Last season, the Metropolitan Division was the toughest in the NHL, producing the Stanley Cup champ, the regular season champ and three of the top four teams in the overall standings.
How’s the division shaping up for 2017-18 after a summer of change for a few of its eight teams?
This week, CSN is taking a look at each club's offseason moves and predicting how they’ll do this winter.
RELATED: CSN'S 2017-18 CAPITALS PREVIEW
Team: Philadelphia Flyers
2016-17 Results: 39-33-10 (88 points). Sixth in division, 11th in conference. Missed playoffs for second time in three years.
Notable acquisitions: C Nolan Patrick, G Brian Elliott and C Jori Lehtera.
Notable departures: G Steve Mason, F Brayden Schenn, D Michael Del Zotto, F Nick Cousins, F Pierre-Edouard Bellemare, D Nick Schultz and F Chris VandeVelde.
When they will play the Caps: At Philadelphia Oct. 14, at Washington Jan. 21 and Jan 23, and at Philadelphia March 18.
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2017-18 Flyers Analysis:
The Flyers will sport a different, younger look this fall, with a new goaltender, a new second line center and a handful of prospects vying for significant roles.
What’s less clear is whether they’re any better than the 2016-17 edition, which enjoyed a ten-game winning streak but still finished seven points out of the playoffs.
The answer to that question likely will be determined by their ability (or inability) to improve in two critical areas: stopping pucks and 5-on-5 scoring.
In an effort to improve the former, GM Ron Hextall signed goalie Brian Elliott to a two-year, $5.5 million contract on July 1. Although Elliott figures to split time with Michal Neuvirth, the hope is that the well-traveled 32-year-old will be better than Steve Mason and can help Philadelphia improve upon its 26th ranked team save percentage from a year ago (.901).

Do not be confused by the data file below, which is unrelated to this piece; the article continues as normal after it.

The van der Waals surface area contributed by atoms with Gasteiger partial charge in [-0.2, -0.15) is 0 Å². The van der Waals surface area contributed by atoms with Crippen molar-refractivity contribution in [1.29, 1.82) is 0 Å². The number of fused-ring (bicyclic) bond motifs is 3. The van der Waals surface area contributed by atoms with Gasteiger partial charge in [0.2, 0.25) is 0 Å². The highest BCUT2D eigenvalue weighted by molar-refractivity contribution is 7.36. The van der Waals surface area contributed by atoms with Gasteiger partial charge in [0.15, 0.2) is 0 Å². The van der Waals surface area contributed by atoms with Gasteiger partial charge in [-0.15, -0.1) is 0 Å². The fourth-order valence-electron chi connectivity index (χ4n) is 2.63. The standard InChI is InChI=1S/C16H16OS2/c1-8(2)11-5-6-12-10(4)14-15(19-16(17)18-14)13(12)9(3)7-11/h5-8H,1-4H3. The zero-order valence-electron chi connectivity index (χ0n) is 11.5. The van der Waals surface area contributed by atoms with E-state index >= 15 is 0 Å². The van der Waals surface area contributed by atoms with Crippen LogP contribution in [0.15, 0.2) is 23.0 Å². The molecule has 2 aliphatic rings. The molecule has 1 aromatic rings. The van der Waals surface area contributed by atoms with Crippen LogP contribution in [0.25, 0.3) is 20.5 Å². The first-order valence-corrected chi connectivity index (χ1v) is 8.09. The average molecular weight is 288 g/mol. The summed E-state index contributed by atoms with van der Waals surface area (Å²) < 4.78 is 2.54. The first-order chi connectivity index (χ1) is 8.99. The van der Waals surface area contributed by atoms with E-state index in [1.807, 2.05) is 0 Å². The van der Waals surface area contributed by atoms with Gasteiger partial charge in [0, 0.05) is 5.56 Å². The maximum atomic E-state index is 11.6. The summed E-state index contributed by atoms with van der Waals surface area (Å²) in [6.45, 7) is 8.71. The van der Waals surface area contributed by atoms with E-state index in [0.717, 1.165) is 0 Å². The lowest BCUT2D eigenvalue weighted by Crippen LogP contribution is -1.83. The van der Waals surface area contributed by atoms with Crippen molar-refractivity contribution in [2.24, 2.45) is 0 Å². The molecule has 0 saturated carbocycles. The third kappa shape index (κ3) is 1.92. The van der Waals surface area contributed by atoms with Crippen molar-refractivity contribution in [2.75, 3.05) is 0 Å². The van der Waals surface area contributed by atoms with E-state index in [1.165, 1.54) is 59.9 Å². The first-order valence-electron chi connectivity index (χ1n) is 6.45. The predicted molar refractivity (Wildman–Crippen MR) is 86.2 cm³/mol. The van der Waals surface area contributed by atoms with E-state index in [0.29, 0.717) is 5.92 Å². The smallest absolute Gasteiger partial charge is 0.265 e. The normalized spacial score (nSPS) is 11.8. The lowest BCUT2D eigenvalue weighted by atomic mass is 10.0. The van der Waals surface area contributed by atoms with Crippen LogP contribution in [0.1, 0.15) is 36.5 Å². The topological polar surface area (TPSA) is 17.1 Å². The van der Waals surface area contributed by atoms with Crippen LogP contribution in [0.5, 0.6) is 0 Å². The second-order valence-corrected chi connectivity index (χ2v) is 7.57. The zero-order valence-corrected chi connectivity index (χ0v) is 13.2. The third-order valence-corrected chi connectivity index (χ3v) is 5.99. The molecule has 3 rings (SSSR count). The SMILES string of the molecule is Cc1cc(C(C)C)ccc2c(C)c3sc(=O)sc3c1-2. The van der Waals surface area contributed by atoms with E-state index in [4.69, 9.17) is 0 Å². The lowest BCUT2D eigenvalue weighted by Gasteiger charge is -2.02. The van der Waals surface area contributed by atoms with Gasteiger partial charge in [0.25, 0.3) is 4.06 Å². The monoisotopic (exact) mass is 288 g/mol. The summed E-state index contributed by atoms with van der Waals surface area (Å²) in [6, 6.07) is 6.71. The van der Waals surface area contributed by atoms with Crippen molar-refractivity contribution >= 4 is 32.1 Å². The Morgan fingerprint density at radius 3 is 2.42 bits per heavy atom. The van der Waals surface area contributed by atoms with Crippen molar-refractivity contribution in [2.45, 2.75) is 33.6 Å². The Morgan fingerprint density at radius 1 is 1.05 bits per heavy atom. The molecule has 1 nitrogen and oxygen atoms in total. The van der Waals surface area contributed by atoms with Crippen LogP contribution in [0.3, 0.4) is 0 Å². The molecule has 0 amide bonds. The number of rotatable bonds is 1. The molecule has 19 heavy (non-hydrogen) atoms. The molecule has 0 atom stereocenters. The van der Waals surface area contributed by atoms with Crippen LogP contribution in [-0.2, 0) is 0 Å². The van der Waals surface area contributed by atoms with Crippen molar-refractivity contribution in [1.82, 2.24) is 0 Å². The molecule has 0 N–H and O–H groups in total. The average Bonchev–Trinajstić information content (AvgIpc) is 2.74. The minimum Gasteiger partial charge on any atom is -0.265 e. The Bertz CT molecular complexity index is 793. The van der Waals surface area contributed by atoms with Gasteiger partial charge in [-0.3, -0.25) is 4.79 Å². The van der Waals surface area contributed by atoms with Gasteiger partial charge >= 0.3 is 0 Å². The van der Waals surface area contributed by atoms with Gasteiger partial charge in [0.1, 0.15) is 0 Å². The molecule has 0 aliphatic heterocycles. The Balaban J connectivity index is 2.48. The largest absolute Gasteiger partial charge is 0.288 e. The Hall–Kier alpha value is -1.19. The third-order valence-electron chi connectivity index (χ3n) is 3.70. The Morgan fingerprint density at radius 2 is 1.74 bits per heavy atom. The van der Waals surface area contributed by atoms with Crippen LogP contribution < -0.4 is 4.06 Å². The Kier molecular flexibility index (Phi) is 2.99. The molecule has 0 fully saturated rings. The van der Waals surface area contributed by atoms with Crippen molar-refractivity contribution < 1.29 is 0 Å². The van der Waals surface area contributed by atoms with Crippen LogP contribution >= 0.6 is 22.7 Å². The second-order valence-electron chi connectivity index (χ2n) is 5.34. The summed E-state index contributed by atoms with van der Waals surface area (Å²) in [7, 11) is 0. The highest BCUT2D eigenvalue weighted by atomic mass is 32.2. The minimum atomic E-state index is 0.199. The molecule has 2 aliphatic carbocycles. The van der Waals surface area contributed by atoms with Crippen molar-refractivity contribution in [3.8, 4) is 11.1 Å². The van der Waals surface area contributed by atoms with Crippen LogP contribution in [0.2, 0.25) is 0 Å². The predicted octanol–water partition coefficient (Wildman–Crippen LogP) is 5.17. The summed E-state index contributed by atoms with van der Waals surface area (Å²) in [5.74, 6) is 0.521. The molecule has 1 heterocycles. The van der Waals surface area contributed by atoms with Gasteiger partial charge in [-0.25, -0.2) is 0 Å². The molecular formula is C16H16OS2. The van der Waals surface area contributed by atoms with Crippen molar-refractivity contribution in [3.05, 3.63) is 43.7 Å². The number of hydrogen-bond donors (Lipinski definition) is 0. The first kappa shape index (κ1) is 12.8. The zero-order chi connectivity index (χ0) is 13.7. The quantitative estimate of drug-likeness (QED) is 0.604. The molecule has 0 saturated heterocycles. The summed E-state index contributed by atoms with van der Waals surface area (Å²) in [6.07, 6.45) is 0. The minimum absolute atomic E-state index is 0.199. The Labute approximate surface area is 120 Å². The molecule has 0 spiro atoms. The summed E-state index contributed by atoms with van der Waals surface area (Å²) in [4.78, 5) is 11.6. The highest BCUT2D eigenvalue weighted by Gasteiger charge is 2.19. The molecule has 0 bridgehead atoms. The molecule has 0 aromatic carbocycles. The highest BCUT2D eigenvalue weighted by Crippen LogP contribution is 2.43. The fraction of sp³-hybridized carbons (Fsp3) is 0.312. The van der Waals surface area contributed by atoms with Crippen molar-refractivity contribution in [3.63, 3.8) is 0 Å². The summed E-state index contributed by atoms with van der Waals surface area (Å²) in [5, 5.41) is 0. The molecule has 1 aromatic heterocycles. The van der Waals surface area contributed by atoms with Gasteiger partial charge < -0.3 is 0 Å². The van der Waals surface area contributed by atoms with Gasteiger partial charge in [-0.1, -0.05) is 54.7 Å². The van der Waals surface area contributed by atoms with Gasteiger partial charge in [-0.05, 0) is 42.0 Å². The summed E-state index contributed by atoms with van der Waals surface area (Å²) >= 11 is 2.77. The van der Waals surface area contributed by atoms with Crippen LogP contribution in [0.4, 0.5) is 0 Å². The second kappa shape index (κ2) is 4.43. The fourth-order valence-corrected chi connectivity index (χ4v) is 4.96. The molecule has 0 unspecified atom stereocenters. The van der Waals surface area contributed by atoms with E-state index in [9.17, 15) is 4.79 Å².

Elliott had some solid seasons in St. Louis, but he struggled with consistency last season in Calgary, finishing with a .909 save percentage (25th among goalies who appeared in at least 40 games). Neuvirth, meanwhile, posted a .891 save percentage—the worst mark for a goalie who appeared in at least 15 games.
The Flyers are in need of a big boost at the other end of the ice, as well.
They were tied for 20th in goals per game (2.59) and tied for 26th in goals scored 5-on-5.
Although there were many culprits for Philly’s offensive woes, Claude Giroux’s subpar season underscored the problem. The 29-year-old captain, who is also the team’s highest paid player with a cap hit of $8.275 million per, finished with 14 goals and 58 points in 82 games, marking a third straight year of declines for the first line center. In 2013-14, Giroux was the NHL’s third leading scorer with 86 points.
If Giroux rebounds, second overall pick Nolan Patrick produces as a rookie, wingers Jakub Voracek and Wayne Simmonds do their thing and Shayne Gostisbehere also bounces back, it’s not unreasonable to expect the Flyers to pack a more formidable offensive punch.
That, of course, is a lot of ‘ifs’.
2017-18 Flyers Season prediction:
You’ve got imagine the goaltending will be better than it was last year, particularly if they get the Brian Elliott who posted a .936 save percentage in March for the Flames, not the one who scuffled so mightily early in the year. And there’s no way Neuvirth is that bad again, right?
Assuming they get what they need in net, and a few of the youngsters manage to outperform expectations the way Ivan Provorov did as a rookie last year, it wouldn’t surprise me to see Dave Hakstol and a youthful Flyers’ lineup loitering on the edge of the playoff race late in the season.
If they get in, it’ll accelerate the organization’s youth movement and keep Hakstol off the hot seat. If they don’t, Flyers fans will at least be able to take solace in the fact that the infusion of youth means brighter days are ahead.
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